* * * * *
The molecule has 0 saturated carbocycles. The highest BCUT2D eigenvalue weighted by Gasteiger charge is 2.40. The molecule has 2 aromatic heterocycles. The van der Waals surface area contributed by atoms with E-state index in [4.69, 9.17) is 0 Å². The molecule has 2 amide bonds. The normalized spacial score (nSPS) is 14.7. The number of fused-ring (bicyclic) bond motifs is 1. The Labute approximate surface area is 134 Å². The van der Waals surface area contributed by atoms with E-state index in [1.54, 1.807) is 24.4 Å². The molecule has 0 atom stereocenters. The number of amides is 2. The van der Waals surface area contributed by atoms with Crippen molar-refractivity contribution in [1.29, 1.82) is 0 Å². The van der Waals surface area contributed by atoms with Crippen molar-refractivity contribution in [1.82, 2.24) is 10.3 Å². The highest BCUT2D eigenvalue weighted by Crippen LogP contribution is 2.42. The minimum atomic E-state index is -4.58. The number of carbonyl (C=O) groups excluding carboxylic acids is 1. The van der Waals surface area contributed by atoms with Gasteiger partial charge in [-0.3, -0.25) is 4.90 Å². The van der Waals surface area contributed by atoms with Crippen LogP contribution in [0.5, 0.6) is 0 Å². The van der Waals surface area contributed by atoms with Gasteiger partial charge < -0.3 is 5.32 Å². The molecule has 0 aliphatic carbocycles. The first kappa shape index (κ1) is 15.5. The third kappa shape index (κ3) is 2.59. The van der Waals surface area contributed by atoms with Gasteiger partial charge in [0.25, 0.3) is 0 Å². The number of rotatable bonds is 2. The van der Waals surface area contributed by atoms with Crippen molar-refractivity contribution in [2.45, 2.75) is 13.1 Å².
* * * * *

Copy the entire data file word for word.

The molecule has 0 saturated carbocycles. The highest BCUT2D eigenvalue weighted by Gasteiger charge is 2.40. The molecule has 2 aromatic heterocycles. The van der Waals surface area contributed by atoms with E-state index in [4.69, 9.17) is 0 Å². The molecule has 2 amide bonds. The normalized spacial score (nSPS) is 14.7. The number of fused-ring (bicyclic) bond motifs is 1. The Labute approximate surface area is 134 Å². The van der Waals surface area contributed by atoms with E-state index in [1.54, 1.807) is 24.4 Å². The molecule has 0 atom stereocenters. The number of amides is 2. The van der Waals surface area contributed by atoms with Crippen molar-refractivity contribution in [1.29, 1.82) is 0 Å². The van der Waals surface area contributed by atoms with Crippen molar-refractivity contribution in [1.82, 2.24) is 10.3 Å². The highest BCUT2D eigenvalue weighted by Crippen LogP contribution is 2.42. The minimum atomic E-state index is -4.58. The number of carbonyl (C=O) groups excluding carboxylic acids is 1. The van der Waals surface area contributed by atoms with Gasteiger partial charge in [-0.3, -0.25) is 4.90 Å². The van der Waals surface area contributed by atoms with Crippen LogP contribution in [0.5, 0.6) is 0 Å². The van der Waals surface area contributed by atoms with Gasteiger partial charge < -0.3 is 5.32 Å². The molecule has 0 aliphatic carbocycles. The first kappa shape index (κ1) is 15.5. The third kappa shape index (κ3) is 2.59. The van der Waals surface area contributed by atoms with Gasteiger partial charge in [0.25, 0.3) is 0 Å². The number of rotatable bonds is 2. The van der Waals surface area contributed by atoms with Crippen molar-refractivity contribution in [2.45, 2.75) is 13.1 Å².